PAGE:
Every Pixar Movie Ranked

25. Cars 2 (2011)

Budget: $200million
Box Office: $559.8million
Director: John Lasseter

The sequel born of dollar sign eyeballs bulging out of executives heads, Cars 2 took Lightning McQueen around the world for the first-ever World Grand Prix (just to target those non-US audiences who didn’t care about NASCAR). Along the way, McQueen inexplicably flies in planes (which inspired the direct-to-video non-Pixar adaptation, Planes – another cash-grab) to very humanoid cities to race a wider array of cars played by great actors like Michael Caine. All of this is important only because it ensured Disney had more opportunities to make toys.

Some of the animation is really great (especially for the year it was released), but the heart of the original is gone and so is any pretence that the film got greenlit for the love of the art. The celebration of the open road, the way the original was an archetypal road movie with a celebration of Americana at its core, is absent, and the skeleton of stereotypical characters and controversial character design remains. Like all Pixar films, there’s something to enjoy in here, but this was a sequel nobody asked for and inevitably forgot about as soon as the toys were cycled out and replaced by whatever came next.


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24. Onward (2020)

Budget: $175million
Box Office: $141.9million
Director: Dan Scanlon

Onward Review

Onward came around at a time when rival studios were attempting different styles of animation and centring their narratives on very contemporary topics (think Sony’s The Mitchells vs the Machines), and as such felt unappealing as a largely grey and beige 3D-animated Pixar film. The result, when combined with unfortunate release timing that coincided with the world’s first COVID-19 lockdowns, ensured big financial losses. In the film, two elf brothers traverse their humanoid world in an attempt to access magic that can bring their dead father back to life. It’s a typical Pixar road movie that hits all the beats that every other Pixar movie does, but it has heart and if you stick with it you’ll likely be forced to cry.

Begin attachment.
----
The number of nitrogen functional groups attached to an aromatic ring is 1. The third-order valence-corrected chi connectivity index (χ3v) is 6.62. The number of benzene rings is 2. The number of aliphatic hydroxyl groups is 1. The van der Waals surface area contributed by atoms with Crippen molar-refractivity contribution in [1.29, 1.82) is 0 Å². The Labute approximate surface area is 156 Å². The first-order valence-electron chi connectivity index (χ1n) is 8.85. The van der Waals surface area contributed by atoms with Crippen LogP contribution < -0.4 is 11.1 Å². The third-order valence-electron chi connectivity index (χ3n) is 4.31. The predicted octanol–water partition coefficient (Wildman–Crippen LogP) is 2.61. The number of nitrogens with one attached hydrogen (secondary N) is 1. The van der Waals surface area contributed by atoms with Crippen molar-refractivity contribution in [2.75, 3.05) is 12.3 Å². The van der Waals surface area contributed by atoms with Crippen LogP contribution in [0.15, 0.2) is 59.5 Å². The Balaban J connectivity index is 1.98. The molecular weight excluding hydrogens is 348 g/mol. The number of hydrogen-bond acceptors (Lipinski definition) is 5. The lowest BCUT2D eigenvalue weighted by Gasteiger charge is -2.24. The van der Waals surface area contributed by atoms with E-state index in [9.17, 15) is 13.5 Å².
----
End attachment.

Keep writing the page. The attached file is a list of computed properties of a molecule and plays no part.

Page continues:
Imagination isn’t exactly in excess in the opening act of Onward, Pixar’s famous avoidance of human worlds and human stories well and truly forgotten about by 2020, but once the adventure gets underway and the characters find themselves in increasingly absurd situations, some hints as to Pixar’s once renowned ability to present wholesome imagination comes to the fore. This is the kind of film where metaphor comes to life, and familial love takes precedence in the narrative, so it certainly belongs among Pixar’s more appropriate-for-children films; but a lot of Onward is surface level at best, the good bits not quite good enough to make for a beloved Pixar release.


23. Elemental (2023)

Budget: $200million
Box Office: $492.3million
Director: Peter Sohn

Elemental Review

Elemental is a contemporary romcom about opposing elements presented with all the contrast (in colours, in brightness) of the great modern Pixar animations. In it, Ember (the fire element played by Leah Lewis) struggles to control her rage and accidentally causes an accident in her parents’ store, washing water element Wade (Mamoudou Athie) into her life. The unlikely pair with contrasting backgrounds and personalities then go on a mission to save Ember’s shop and the fate of the city, falling in love along the way.

Elemental isn’t a great or even surprising romcom; it doesn’t challenge convention or even replicate the best films of its type. Its class allegory, presented through the apparent xenophobia experienced by fire elements, isn’t very deep and doesn’t hold up to scrutiny. It could certainly be argued that Elemental doesn’t even fulfil the potential of its premise. But, as a piece to reassert pre-existing beliefs about inclusion and to teach those to younger children not yet aware of discrimination, it works. It moves fast enough and hits enough romcom story beats to pull at your heartstrings. It’s far from Pixar’s best movie, but you could watch films that are a lot worse.


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